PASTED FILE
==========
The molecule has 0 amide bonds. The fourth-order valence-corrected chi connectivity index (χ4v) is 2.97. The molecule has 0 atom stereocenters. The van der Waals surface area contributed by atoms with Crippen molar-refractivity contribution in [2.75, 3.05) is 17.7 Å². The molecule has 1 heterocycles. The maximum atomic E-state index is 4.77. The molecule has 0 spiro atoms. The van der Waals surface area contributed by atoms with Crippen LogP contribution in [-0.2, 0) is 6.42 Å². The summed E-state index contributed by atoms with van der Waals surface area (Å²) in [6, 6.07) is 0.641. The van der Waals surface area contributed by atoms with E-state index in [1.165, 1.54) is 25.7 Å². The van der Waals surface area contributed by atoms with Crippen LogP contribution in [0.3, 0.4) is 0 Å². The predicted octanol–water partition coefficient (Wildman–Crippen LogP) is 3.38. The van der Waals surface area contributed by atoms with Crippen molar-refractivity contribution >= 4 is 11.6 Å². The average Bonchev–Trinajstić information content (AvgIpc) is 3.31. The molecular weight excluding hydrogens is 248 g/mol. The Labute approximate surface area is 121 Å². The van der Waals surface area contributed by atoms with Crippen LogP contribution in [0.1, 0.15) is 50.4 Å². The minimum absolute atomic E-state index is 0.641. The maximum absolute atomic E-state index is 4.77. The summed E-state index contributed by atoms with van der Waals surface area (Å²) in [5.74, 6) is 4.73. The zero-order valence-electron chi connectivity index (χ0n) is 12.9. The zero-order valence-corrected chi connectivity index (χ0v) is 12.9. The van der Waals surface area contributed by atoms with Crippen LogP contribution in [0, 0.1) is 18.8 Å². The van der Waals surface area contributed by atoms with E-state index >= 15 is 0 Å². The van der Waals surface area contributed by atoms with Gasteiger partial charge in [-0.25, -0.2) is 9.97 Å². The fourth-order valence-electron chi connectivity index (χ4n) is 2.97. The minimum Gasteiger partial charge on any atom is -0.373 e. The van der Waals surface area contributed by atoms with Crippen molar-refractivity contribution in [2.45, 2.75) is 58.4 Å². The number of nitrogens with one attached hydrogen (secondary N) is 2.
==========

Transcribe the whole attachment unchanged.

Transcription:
The molecule has 0 amide bonds. The fourth-order valence-corrected chi connectivity index (χ4v) is 2.97. The molecule has 0 atom stereocenters. The van der Waals surface area contributed by atoms with Crippen molar-refractivity contribution in [2.75, 3.05) is 17.7 Å². The molecule has 1 heterocycles. The maximum atomic E-state index is 4.77. The molecule has 0 spiro atoms. The van der Waals surface area contributed by atoms with Crippen LogP contribution in [-0.2, 0) is 6.42 Å². The summed E-state index contributed by atoms with van der Waals surface area (Å²) in [6, 6.07) is 0.641. The van der Waals surface area contributed by atoms with E-state index in [1.165, 1.54) is 25.7 Å². The van der Waals surface area contributed by atoms with Crippen LogP contribution in [0.3, 0.4) is 0 Å². The predicted octanol–water partition coefficient (Wildman–Crippen LogP) is 3.38. The van der Waals surface area contributed by atoms with Crippen molar-refractivity contribution >= 4 is 11.6 Å². The average Bonchev–Trinajstić information content (AvgIpc) is 3.31. The molecular weight excluding hydrogens is 248 g/mol. The Labute approximate surface area is 121 Å². The van der Waals surface area contributed by atoms with Crippen LogP contribution in [0.1, 0.15) is 50.4 Å². The minimum absolute atomic E-state index is 0.641. The maximum absolute atomic E-state index is 4.77. The summed E-state index contributed by atoms with van der Waals surface area (Å²) in [5.74, 6) is 4.73. The zero-order valence-electron chi connectivity index (χ0n) is 12.9. The zero-order valence-corrected chi connectivity index (χ0v) is 12.9. The van der Waals surface area contributed by atoms with Crippen LogP contribution in [0, 0.1) is 18.8 Å². The van der Waals surface area contributed by atoms with E-state index >= 15 is 0 Å². The van der Waals surface area contributed by atoms with Gasteiger partial charge in [-0.25, -0.2) is 9.97 Å². The fourth-order valence-electron chi connectivity index (χ4n) is 2.97. The minimum Gasteiger partial charge on any atom is -0.373 e. The van der Waals surface area contributed by atoms with Crippen molar-refractivity contribution in [2.45, 2.75) is 58.4 Å². The number of nitrogens with one attached hydrogen (secondary N) is 2.